All Things Entertaining and Cultural

Cherokee — Wilma Theater

Cherokee interior

The first act of “Cherokee,” Lisa D’Amour’s comedy in its world premiere at Philadelphia’s Wilma Theater, involves a mystery. 

     The bigger and lasting mystery is why D’Amour wrote a first act at all since she kept “Cherokee” essentially a one-act play, and a naïve and foolish one at that. 

     The act that matters is the second, and the playwright would have been better off to augment it with a few salient details than to have attempted to build an act-long elaborate preamble to precede it. None of D’Amour’s material holds your attention for any significant period. About the only thing that keeps the audience attending to it at all is wonder about what happens to a character, Mike, who disappears from a Great Smoky campsite mid-first act and returns as someone who wants to be called Carlton at the top of the second. If it wasn’t for mild but genuine curiosity about how Mike vanished and how he emerged as Carlton, neither D’Amour nor “Cherokee’s” director, Annie Kauffman, would provide anything for the Wilma crowd to chew on or consider. 

      Even the Mike-Carlton episode is not enough to keep anyone enthralled for too long. Personally, I’d like to think of “Cherokee” as a joke D’Amour took too long in telling, a funny yarn that got entangled instead of unraveling smoothly and pointedly. The sad truth is I fear D’Amour expects her play to provoke thought and make people question the way they conduct their lives, to take a deep look at their priorities, and to cogitate on how close they are to the elemental objects and freely growing flora and fauna that surround them. 

      That’s where the naivety arises. If indeed D’Amour planned for audiences to take her play seriously, she should have pitched it at a level that doesn’t remind one of 1970s back-to-nature advocates or rabid 21st century environmentalists gone amok.  

      A little of what D’Amour seems to be proposing might be beneficial. City dwellers in particular should be more familiar with survival techniques, especially when it comes to differentiating between safe and poisonous roots and berries. Perhaps a more advanced, more first-hand relationship with nature is advisable. But like many a lecturer, who thinks he or she has something to say, D’Amour only dwells in extremes and looks at life options as one or the other, instead of the more realistic and amiable choice structure of one from Column A and two from Column B, an approach that offers both a solid core on which to build an entity, a life included, and variety to make it more interesting and individual. 

      You can see why I kept looking for D’Amour’s play to be a satire on two extremes, a comedy that would shed light on the foibles of two kinds of distinct existence. In spite of some good lines, often made better by the timing and delivery Marcia Saunders and her Wilma castmates, a joke, a jaundiced, tongue-in-cheek look at alternative lifestyles, one entirely urban and materialistic, the other entirely natural with few conveniences beyond a classic Coleman stove of a kind that was a camping essential from my childhood days (i.e. decades ago), never emerges.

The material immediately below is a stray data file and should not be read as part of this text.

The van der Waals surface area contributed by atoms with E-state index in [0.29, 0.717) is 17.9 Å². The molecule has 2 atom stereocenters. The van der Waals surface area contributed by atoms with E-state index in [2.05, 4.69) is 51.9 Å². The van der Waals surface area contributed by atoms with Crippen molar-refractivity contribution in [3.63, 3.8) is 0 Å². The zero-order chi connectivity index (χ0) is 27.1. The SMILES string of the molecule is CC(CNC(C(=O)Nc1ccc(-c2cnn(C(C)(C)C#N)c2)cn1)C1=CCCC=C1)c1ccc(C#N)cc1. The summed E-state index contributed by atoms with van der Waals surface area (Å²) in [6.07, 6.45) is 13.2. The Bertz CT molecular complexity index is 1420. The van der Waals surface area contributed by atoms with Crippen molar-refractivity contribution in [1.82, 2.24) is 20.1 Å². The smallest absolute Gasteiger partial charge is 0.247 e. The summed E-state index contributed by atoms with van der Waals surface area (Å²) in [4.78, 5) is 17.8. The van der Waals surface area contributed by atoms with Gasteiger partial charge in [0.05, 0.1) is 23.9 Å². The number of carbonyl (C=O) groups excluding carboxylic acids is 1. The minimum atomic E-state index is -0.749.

Without that the play has to be taken at face value, and at face value, it is romantic twaddle of a kind one should outgrow by the time he or she reaches age 30. D’Amour is in her mid 40s. At face value, “Cherokee” is puerile  and boring. (Yes, I know “puerile” is an odd word to use in reference to a woman, but when the moccasin fits….) 

       “Cherokee” was so unsatisfying, so much an exercise in drivel being laid on with a trowel, I went into Pollyanna mode to see if I could think of anything that might redeem it, anything I missed during my hours of eye rolling at the Wilma. After all, a world premiere, deserves some extra care in analysis. The only charitable idea that I considered was D’Amour was writing about hidden resources, that each character in her play had something to offer, some aspect of life he or she could enjoy, that did occur to him and her as he or she coped with daily life. “Cherokee” might be a play about how competent and instinctive we are without being aware of our strengths and talents because we are not usually in a position or situation that tests them. 

      To some extent, this point of view gave D’Amour’s work more perspective. It would have held as at least a theory about that the playwright attempted to do, except the center of my premise was undercut by D’Amour’s main plot detail, the introduction of magic of some sort that changes one character from a callow follower to a survival savant, a man who innately gleans the secrets of nature and can apply them to an everyday lifestyle that will sustain him.